While the result was good the performance was not, but this was another night when the result mattered most. Yet when Poland went ahead after six minutes, and dominated the next 15, it seemed even England's unbeaten World Cup Wembley record might be in doubt.
Then Alan Shearer, the new Captain Marvel, scored twice in a dozen minutes. England - and Shearer - should have scored again but so could have the Poles. In Piotr Nowak they had the game's best player and, in the final analysis, David Seaman proved as important as Shearer.
Hoddle had paired Les Ferdinand and Shearer together for only the second time in England colours. The previous occasion - 65 minutes against Portugal last December - was so unmemorable that Shearer said this week that he could not even remember it.
Nick Barmby, the opening goalscorer in Moldova, made way for Ferdinand. Gary Pallister was also dropped, to accommodate Steve McMana- man, who began in a free role behind the strikers. Gary Neville withdrew to the right of the back three.
Ferdinand was one of three players in the starting line-up who had not played in Euro 96. The others, Andy Hinchcliffe and David Beckham, had never played for England at Wembley before but had finished on the winning side in an FA Cup final.
For the first 25 minutes any watching manager may have wondered just what Hoddle had been doing with his players for the past seven days. Though Ferdinand won two good headers there was little indication that he had ever met Shearer before. The defence, midfield and attack seemed separate entities and the Poles, contrary to expectation, seemed only too keen and able to attack.
Within six minutes they were rewarded. Tomasz Hajto crossed from the right, Neville, committed, was wrong-footed by a deflection and the ball fell to Marek Citko. He took it down sweetly and drove it past Seaman to stun a previously euphoric crowd. It was his first international goal.
Another cross flashed past the post minutes later and, for too long, England's only response seemed to be attempted dribbles through the centre of the Polish defence. Their passing was sloppy, their movement unimaginative. Even when Paul Gascoigne won a dangerously sited free-kick he wasted it.
Then, after 25 minutes, they scored the most English of goals. Beckham, given space on the right, floated a deep cross into the box. Andrzej Wozniak came for it but Shearer, brushing aside the challenge of Pawel Wojtala, bravely met the ball fractionally ahead of the goalkeeper and headed in.
Twelve minutes later Shearer, cutting in from the left, shot optimistically. The ball cannoned off a defender to Ferdinand, he held it up, laid it back, and Shearer crashed it home. The Toon one-two and the captain's eighth goal in seven games.
He almost had a hat-trick from a Hinchcliffe corner and Paul Ince shot over but, just as it seemed the Poles were crumbling, they almost levelled. Nowak, their captain and most influential player, drove forward before unleashing a 25-yard shot bound for the far corner of Seaman's goal. Somehow the Arsenal keeper arched and tipped it wide. Hajto headed just over with barely a challenge from the resultant corner and England - and Hoddle - went into half-time with much work still to be done.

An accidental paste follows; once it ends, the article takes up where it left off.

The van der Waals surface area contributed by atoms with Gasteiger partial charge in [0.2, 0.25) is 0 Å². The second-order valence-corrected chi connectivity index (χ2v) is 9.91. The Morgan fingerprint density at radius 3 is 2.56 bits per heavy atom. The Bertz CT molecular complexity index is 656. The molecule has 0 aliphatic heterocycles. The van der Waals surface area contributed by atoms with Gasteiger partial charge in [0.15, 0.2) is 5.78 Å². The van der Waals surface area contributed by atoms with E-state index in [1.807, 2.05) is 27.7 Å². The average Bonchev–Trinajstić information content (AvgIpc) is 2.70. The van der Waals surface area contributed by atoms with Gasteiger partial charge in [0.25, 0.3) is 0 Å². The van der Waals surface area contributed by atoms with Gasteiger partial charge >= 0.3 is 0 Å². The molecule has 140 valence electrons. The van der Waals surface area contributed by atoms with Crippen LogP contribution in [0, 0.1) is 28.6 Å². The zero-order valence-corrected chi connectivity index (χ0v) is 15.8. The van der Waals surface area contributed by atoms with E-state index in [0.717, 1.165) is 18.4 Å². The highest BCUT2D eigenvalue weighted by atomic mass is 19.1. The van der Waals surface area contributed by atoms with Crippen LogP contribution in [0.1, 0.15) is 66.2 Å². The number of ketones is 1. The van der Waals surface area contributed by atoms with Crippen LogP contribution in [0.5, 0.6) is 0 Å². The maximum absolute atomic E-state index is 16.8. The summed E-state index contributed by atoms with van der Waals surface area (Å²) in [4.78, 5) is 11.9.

They returned with a slightly tighter defensive formation but, within five minutes, they had to adjust again as Gary Pallister came on for Gareth Southgate. It was an unhappy return to Wembley for Southgate, who limped off injured after being hurt in a tackle.
The game was still remarkably open for a major international - without many clear chances being created. Gascoigne, growing in influence, had a shot deflected over with one and tested the goalkeeper with another.
Steve McManaman was fast becoming England's most influential player, causing concern among the Polish defence every time he gained possession. One run, after 70 minutes, led to a free-kick on the edge of the box - but no booking. The German referee seemed out of the old "man's game" school of refereeing - for which Ince, in particular, had reason to be grateful.
The aforementioned free-kick was hammered in by Stuart Pearce with such venom Wozniak did well to block it. But no England player had had the foresight to follow in and the loose ball was cleared. This was in direct contrast to the Dutch display at Cardiff on Saturday - Neville Southall had had to hold every one of the many free-kicks.
The referee did eventually book Hajto, for pulling Gascoigne's shirt, after 75 minutes. By then England should have been two ahead, Shearer heading wide after losing his marker from Hinchcliffe's free-kick.
Seaman then made a fine save from Nowak, Gascoigne wasted a chance and Ferdinand went close. While England did not quite end the night hanging on neither were they dominant. There were a lot of chewed nails by the end.
ENGLAND (3-4-1-2): Seaman (Arsenal); G Neville (Man United), Southgate (Aston Villa), Pearce (Nottingham Forest); Beckham (Man United), Ince (Internazionale), Gascoigne (Rangers), Hinchcliffe (Everton); McManaman (Liverpool); Ferdinand (Newcastle United), Shearer (Newcastle United). Substitute: Pallister (Man United) for Southgate, 51. Substitutes not used: Campbell (Tottenham), Platt (Arsenal), Le Tissier (Southampton), Sheringham (Tottenham), Barmby (Middlesbrough), Walker (Tottenham, gk).
POLAND (3-4-1-2): Wozniak (Porto); Wojtala (Widzew Lodz), Zielinski (Legia Warsaw), Jozwiak (Guingamp); Hajto (Gornik Zabrze), Michalski (Widzew Lodz), Waldoch (Bochum), Baluszynski (Bochum); Nowak (Munchen 1860); Warzycha (Panathanaikos), Citko (Widzew Lodz). Substitute: Saganowski (Feyenoord) for Warzycha, 75. Substitutes not used: Wegrzyn (Katowice), Ledwon (Katowice), Staniek (Legia Warsaw), Brzeczek (Tirol), Kucharski (Legia Warsaw), Szczesny (Widzew Lodz, gk).
Referee: H Krug (Germany).
World Cup football, results, page 31